- NAME: Alan Turing
- OCCUPATION: Educator, Mathematician
- BIRTH DATE: June 23, 1912
- DEATH DATE: June 07, 1954
- EDUCATION: King's College (University of Cambridge), Princeton Institute for Advanced Study, St. Michael's School, Princeton University, Sherborne School
- PLACE OF BIRTH: London, United Kingdom
- PLACE OF DEATH: Wilmslow, United Kingdom
- Full Name: Alan Mathison Turing
- AKA: Alan Turing
Best Known For
Famed mathematician Alan Turing proved in his 1936 paper, "On Computable Numbers," that a universal algorithmic method of determining truth in math cannot exist.
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Turing went on to hold high-ranking positions in the mathematics department and later the computing laboratory at the University of Manchester in the late 1940s. He first addressed the issue of artificial intelligence in his 1950 paper, "Computing machinery and intelligence," and proposed an experiment known as the “Turing Test”—an effort to create an intelligence design standard for the tech industry. Over the past several decades,
the test has significantly influenced debates over artificial intelligence.
Homosexuality was illegal in the United Kingdom in the early 1950s, so when Turing admitted to police—who he called to his house after a break-in—in January 1952 that he had had a sexual relationship with the perpetrator, 19-year-old Arnold Murray, he was charged with gross indecency. Following his arrest, Turing was forced to choose between temporary probation on the condition that he receive hormonal treatment for libido reduction, or imprisonment. He chose the former, and soon underwent chemical castration through injections of a synthetic estrogen hormone for a year, which eventually rendered him impotent.
As a result of his conviction, Turing's security clearance was removed and he was barred from continuing his work with cryptography at the GCCS, which had become the GCHQ in 1946.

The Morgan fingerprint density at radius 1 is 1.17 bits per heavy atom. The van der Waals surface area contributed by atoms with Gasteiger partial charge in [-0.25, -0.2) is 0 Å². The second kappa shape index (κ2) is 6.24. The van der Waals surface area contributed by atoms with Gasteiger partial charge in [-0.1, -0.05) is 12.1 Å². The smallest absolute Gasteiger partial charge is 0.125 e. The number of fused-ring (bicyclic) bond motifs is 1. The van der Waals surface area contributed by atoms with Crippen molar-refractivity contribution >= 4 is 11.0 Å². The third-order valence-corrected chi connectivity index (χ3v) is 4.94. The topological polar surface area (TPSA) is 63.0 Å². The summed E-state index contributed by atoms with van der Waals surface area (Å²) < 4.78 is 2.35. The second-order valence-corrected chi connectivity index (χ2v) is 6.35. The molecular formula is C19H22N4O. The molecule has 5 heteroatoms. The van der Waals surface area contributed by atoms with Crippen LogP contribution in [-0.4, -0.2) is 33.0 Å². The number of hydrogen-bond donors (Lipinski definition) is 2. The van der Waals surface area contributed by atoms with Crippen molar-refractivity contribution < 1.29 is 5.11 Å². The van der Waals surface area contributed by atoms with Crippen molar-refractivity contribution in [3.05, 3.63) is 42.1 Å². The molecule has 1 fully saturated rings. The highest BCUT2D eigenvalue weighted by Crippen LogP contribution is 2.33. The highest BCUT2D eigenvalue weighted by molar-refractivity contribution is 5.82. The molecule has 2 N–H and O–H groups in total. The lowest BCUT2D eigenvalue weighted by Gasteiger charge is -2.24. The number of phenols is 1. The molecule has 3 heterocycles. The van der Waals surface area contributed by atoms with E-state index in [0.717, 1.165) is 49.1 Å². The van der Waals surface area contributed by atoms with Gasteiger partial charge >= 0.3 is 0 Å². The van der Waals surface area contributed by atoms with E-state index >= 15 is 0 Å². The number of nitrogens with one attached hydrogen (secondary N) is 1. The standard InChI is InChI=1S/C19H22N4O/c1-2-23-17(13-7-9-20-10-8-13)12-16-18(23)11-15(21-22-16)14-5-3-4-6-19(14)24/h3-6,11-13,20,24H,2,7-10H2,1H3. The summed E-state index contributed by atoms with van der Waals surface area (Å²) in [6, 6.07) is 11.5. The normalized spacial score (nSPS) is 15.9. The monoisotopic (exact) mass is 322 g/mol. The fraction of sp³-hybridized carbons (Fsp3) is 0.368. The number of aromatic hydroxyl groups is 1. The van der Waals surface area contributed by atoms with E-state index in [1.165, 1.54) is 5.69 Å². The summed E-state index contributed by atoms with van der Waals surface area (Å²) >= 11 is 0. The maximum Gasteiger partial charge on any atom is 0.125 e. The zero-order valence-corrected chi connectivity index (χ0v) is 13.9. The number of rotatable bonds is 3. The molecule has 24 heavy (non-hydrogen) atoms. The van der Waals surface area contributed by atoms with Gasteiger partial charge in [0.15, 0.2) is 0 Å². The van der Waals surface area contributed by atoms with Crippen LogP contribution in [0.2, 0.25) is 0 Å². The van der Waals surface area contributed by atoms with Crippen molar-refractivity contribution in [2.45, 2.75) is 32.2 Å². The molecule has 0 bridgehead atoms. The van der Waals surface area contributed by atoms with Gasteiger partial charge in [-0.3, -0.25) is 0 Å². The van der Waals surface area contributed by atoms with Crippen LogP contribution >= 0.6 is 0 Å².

Turing died on June 7, 1954. Following a postmortem exam, it was determined that the cause of death was cyanide poisoning. A half-eaten apple was found beside Turing's bed and although it was not tested for cyanide, it is believed that it was through the apple that the fatal dose was consumed: An inquest determined that Turing had committed suicide.
In a June 2012 BBC article, philosophy professor and Turing expert Jack Copeland argued that Turing's death may have been an accident: The apple was never tested for cyanide, nothing in the accounts of Turing's last days suggested he was suicidal and Turing had cyanide in his house for chemical experiments he conducted in his spare room.
Shortly after Turing's death, he was awarded an Order of the British Empire for his work. For his 86th birthday, Turing biographer Andrew Hodges unveiled an official English Heritage blue plaque at his childhood home. In June 2007, a life-size statue of Turing was unveiled at Bletchley Park, in Buckinghamshire, England. A bronze statue of Turing was unveiled at the University of Surrey on October 28, 2004, to mark the 50th anniversary of his death. Additionally, the Princeton University Alumni Weekly named Turing the second most significant alumnus in the history of the school.
Turing was honored in a number of other ways, particularly in the city of Manchester, where he worked toward the end of his life. In 1999, Time magazine named him one of its "100 Most Important People of the 20th century," saying, "The fact remains that everyone who taps at a keyboard, opening a spreadsheet or a word-processing program, is working on an incarnation of a Turing machine." Turing was also ranked 21st on the BBC nationwide poll of the "100 Greatest Britons" in 2002. By and large, Turing has been recognized for his impact on computer science, with many crediting him as the "founder" of the field.
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